Chemical and molecular characterization of free tropospheric aerosol sampled at the Pico Mountain Observatory

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Conference Proceeding

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Improved characterization of free tropospheric aerosol optical, chemical and morphological properties is essential to further our understanding of the aerosol lifecycle and the aerosol-climate implications. Free tropospheric aerosols were studied at the Pico Mountain Observatory, located on top of the Pico volcano in the Azores, Portugal (2225 m asl; 38.47°N, 28.40°W). The station is typically subjected to free tropospheric air masses that are long-range transported from North America. Recently, we deployed a set of four high-volume samplers for the chemical analysis of aerosol, a 3-wavelength nephelometer to measure aerosol light scattering and backscattering fraction, a two channels particle optical counter (for particles larger than 300 nm), and a sequential sampler to collect aerosols on nucleopore membranes and lacy carbon grids for electron microscopy analysis. Black carbon mass equivalent concentrations have been measured at the station since 2001 with a 7-wavelength aethalometer. Summertime daily concentrations of free tropospheric organic carbon, elemental carbon, water-soluble organic carbon (WSOC), anions and cations were measured from high-volume filter samples. Selected WSOC samples were further analysed using ultrahigh resolution electrospray ionization Fourier transform ion cyclotron resonance mass spectrometry (FT-ICR MS). Molecular formulas were assigned to accurate masses as described in Mazzoleni et al., 2012. Thousands of monoisotopic compounds containing C, H, O, N, and S were identified from the negative and positive ion ultrahigh resolution FT-ICR mass spectra. The comprehensive composition of free tropospheric WSOC was compared to non-urban aerosol samples collected at the Storm Peak Laboratory in the Rocky Mountains of northwestern Colorado (3220 m asl; 40.455°N, -106.744°W). Considerable differences in the elemental ratios and molecular unsaturation were observed. This presentation will discuss those differences and their relationship to aerosol ageing with respect to long-range transport.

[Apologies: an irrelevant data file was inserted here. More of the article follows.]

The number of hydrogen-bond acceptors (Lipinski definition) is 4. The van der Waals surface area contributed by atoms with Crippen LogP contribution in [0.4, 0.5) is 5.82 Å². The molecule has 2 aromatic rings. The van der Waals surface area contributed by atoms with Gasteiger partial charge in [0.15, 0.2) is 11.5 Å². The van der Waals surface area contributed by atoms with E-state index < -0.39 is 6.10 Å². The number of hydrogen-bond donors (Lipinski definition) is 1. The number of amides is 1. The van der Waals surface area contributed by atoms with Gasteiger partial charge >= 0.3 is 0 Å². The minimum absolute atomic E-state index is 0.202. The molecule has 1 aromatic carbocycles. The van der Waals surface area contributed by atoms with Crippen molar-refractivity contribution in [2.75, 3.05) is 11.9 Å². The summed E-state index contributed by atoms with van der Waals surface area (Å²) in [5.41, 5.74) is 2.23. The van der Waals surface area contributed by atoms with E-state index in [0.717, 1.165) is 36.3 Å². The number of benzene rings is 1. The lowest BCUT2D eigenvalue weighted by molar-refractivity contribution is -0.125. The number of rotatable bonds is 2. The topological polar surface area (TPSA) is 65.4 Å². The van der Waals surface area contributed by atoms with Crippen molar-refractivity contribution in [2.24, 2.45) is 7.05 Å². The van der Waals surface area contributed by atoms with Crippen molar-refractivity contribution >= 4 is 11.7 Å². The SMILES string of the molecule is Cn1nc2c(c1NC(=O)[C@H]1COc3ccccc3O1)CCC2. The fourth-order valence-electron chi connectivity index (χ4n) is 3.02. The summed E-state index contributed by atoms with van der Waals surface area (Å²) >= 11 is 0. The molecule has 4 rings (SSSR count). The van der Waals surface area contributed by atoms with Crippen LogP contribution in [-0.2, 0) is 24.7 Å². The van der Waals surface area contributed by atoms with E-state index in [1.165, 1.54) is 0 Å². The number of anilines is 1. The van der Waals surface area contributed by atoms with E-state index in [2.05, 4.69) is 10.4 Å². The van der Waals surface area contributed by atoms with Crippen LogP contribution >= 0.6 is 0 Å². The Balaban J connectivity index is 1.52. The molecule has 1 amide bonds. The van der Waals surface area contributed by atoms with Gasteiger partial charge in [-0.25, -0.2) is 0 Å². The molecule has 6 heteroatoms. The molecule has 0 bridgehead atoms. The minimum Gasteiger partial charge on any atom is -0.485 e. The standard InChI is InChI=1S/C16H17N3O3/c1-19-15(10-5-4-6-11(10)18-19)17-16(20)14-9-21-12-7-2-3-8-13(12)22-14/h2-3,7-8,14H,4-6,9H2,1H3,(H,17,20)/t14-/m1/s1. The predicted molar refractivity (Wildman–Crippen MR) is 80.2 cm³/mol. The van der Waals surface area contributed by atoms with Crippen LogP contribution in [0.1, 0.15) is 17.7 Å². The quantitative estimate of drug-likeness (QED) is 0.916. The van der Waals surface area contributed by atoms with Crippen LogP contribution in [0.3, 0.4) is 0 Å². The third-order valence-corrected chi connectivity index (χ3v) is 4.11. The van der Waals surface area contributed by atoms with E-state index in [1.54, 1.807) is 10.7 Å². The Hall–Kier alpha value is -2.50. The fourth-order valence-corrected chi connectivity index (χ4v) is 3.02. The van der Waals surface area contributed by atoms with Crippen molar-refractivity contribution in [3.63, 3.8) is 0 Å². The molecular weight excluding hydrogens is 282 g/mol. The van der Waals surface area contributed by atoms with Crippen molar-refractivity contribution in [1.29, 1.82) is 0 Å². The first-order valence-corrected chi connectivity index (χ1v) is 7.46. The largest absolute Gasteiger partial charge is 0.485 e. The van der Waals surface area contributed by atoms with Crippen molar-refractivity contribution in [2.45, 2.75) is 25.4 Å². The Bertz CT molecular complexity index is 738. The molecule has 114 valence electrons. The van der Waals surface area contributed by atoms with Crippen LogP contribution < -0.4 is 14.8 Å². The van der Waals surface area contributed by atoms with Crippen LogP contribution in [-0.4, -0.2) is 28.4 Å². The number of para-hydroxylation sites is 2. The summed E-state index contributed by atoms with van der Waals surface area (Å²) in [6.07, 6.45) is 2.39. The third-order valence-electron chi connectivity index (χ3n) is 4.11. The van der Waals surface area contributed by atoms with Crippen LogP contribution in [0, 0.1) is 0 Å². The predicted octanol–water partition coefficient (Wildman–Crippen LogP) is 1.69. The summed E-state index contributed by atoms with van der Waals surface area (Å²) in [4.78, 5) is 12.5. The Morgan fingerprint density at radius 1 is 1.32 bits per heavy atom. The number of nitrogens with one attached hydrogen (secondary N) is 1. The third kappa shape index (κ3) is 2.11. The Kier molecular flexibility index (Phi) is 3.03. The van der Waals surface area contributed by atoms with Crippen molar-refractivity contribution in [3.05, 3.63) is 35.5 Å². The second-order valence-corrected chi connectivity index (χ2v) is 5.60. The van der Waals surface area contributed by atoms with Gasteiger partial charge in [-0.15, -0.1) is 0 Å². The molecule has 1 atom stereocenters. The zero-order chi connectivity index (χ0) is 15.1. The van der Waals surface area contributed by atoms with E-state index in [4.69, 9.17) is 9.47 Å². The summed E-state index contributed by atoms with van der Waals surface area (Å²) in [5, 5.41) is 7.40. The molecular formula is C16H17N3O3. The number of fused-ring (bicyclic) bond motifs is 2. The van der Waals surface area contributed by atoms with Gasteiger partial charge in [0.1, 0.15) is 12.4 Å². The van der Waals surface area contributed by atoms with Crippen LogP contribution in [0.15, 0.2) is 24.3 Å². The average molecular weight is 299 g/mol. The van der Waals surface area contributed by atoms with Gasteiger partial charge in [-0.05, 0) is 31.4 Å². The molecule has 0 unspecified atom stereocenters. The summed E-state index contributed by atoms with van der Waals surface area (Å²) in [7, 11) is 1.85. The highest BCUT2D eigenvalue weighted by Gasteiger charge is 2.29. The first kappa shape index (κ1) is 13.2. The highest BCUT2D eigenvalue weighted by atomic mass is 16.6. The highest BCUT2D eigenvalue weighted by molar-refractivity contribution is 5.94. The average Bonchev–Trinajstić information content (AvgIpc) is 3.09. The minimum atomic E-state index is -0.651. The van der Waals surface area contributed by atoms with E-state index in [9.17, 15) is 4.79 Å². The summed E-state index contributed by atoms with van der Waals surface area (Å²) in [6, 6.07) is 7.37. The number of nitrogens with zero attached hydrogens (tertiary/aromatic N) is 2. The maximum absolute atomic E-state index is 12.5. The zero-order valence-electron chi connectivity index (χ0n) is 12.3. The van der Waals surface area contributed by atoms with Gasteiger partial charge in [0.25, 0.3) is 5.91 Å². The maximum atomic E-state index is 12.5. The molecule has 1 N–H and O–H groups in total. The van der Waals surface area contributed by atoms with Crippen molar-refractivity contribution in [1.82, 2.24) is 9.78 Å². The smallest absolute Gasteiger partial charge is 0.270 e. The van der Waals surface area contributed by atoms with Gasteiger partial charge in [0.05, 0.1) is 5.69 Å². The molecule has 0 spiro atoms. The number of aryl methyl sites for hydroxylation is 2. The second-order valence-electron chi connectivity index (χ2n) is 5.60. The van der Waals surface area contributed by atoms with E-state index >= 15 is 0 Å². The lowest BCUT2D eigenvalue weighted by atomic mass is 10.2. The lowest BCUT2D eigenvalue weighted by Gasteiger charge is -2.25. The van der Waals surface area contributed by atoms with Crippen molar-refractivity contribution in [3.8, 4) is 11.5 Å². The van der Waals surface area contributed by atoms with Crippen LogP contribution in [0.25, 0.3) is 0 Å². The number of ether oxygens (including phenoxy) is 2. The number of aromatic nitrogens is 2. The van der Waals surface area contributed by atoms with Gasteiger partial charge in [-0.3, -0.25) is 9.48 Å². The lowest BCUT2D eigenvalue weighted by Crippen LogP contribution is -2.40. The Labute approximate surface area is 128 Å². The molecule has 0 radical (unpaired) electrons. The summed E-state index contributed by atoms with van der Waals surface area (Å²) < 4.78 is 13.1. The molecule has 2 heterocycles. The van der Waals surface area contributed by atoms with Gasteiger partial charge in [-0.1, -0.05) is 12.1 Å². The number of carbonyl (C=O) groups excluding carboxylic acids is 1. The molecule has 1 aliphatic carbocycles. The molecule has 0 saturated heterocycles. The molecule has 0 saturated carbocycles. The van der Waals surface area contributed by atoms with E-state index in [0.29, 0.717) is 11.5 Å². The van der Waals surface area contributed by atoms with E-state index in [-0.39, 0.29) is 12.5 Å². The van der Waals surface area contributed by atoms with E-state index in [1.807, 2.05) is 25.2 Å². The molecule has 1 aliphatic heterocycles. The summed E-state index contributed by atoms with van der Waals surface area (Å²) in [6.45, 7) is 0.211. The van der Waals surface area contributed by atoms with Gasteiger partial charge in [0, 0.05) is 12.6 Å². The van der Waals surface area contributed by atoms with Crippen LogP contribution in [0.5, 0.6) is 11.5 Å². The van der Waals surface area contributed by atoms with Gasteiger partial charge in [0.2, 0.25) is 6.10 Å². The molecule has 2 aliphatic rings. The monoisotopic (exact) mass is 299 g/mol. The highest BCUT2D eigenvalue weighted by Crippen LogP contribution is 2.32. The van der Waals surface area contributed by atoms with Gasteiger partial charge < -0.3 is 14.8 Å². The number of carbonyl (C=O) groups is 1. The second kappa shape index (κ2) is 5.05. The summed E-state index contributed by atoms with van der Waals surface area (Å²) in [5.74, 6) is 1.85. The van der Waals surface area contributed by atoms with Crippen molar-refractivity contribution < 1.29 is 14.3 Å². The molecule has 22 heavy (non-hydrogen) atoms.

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© 2013 by the American Association for Aerosol Research (AAAR). AAAR grants contributing authors full rights to the use of their own abstracts.

Publication Title

2013 American Association for Aerosol Research Annual Conference